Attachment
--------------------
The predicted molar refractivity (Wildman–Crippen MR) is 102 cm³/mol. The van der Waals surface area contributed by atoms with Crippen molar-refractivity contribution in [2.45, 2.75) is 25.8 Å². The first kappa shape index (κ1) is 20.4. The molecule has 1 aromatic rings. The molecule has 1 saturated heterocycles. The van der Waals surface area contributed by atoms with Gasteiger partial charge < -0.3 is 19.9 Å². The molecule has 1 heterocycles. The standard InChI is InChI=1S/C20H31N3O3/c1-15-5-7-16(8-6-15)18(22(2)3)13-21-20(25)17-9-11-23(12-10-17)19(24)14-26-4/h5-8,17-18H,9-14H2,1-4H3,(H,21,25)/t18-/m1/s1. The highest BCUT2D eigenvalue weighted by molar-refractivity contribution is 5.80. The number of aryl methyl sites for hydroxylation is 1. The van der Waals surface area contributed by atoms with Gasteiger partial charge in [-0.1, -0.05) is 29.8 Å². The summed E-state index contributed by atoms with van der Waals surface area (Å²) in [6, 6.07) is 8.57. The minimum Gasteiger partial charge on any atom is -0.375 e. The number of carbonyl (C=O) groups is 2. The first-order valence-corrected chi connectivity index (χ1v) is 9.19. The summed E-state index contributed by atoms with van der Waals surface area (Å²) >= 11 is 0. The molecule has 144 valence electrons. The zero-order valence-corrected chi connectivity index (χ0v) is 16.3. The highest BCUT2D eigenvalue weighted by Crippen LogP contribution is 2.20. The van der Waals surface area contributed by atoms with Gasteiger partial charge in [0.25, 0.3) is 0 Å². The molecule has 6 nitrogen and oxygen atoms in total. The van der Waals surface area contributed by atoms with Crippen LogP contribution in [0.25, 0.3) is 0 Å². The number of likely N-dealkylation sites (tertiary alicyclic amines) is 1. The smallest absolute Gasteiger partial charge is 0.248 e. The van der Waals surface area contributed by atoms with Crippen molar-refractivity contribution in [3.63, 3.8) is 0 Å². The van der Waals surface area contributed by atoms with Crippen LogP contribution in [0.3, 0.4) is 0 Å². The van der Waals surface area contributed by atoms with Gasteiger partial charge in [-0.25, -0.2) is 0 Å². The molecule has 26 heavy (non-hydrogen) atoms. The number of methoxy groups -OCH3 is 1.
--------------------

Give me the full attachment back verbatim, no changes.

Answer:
The predicted molar refractivity (Wildman–Crippen MR) is 102 cm³/mol. The van der Waals surface area contributed by atoms with Crippen molar-refractivity contribution in [2.45, 2.75) is 25.8 Å². The first kappa shape index (κ1) is 20.4. The molecule has 1 aromatic rings. The molecule has 1 saturated heterocycles. The van der Waals surface area contributed by atoms with Gasteiger partial charge < -0.3 is 19.9 Å². The molecule has 1 heterocycles. The standard InChI is InChI=1S/C20H31N3O3/c1-15-5-7-16(8-6-15)18(22(2)3)13-21-20(25)17-9-11-23(12-10-17)19(24)14-26-4/h5-8,17-18H,9-14H2,1-4H3,(H,21,25)/t18-/m1/s1. The highest BCUT2D eigenvalue weighted by molar-refractivity contribution is 5.80. The number of aryl methyl sites for hydroxylation is 1. The van der Waals surface area contributed by atoms with Gasteiger partial charge in [-0.1, -0.05) is 29.8 Å². The summed E-state index contributed by atoms with van der Waals surface area (Å²) in [6, 6.07) is 8.57. The minimum Gasteiger partial charge on any atom is -0.375 e. The number of carbonyl (C=O) groups is 2. The first-order valence-corrected chi connectivity index (χ1v) is 9.19. The summed E-state index contributed by atoms with van der Waals surface area (Å²) >= 11 is 0. The molecule has 144 valence electrons. The zero-order valence-corrected chi connectivity index (χ0v) is 16.3. The highest BCUT2D eigenvalue weighted by Crippen LogP contribution is 2.20. The van der Waals surface area contributed by atoms with Gasteiger partial charge in [0.25, 0.3) is 0 Å². The molecule has 6 nitrogen and oxygen atoms in total. The van der Waals surface area contributed by atoms with Crippen LogP contribution in [0.25, 0.3) is 0 Å². The number of likely N-dealkylation sites (tertiary alicyclic amines) is 1. The smallest absolute Gasteiger partial charge is 0.248 e. The van der Waals surface area contributed by atoms with Crippen molar-refractivity contribution in [3.63, 3.8) is 0 Å². The van der Waals surface area contributed by atoms with Crippen LogP contribution in [0.3, 0.4) is 0 Å². The van der Waals surface area contributed by atoms with Gasteiger partial charge in [-0.25, -0.2) is 0 Å². The molecule has 26 heavy (non-hydrogen) atoms. The number of methoxy groups -OCH3 is 1.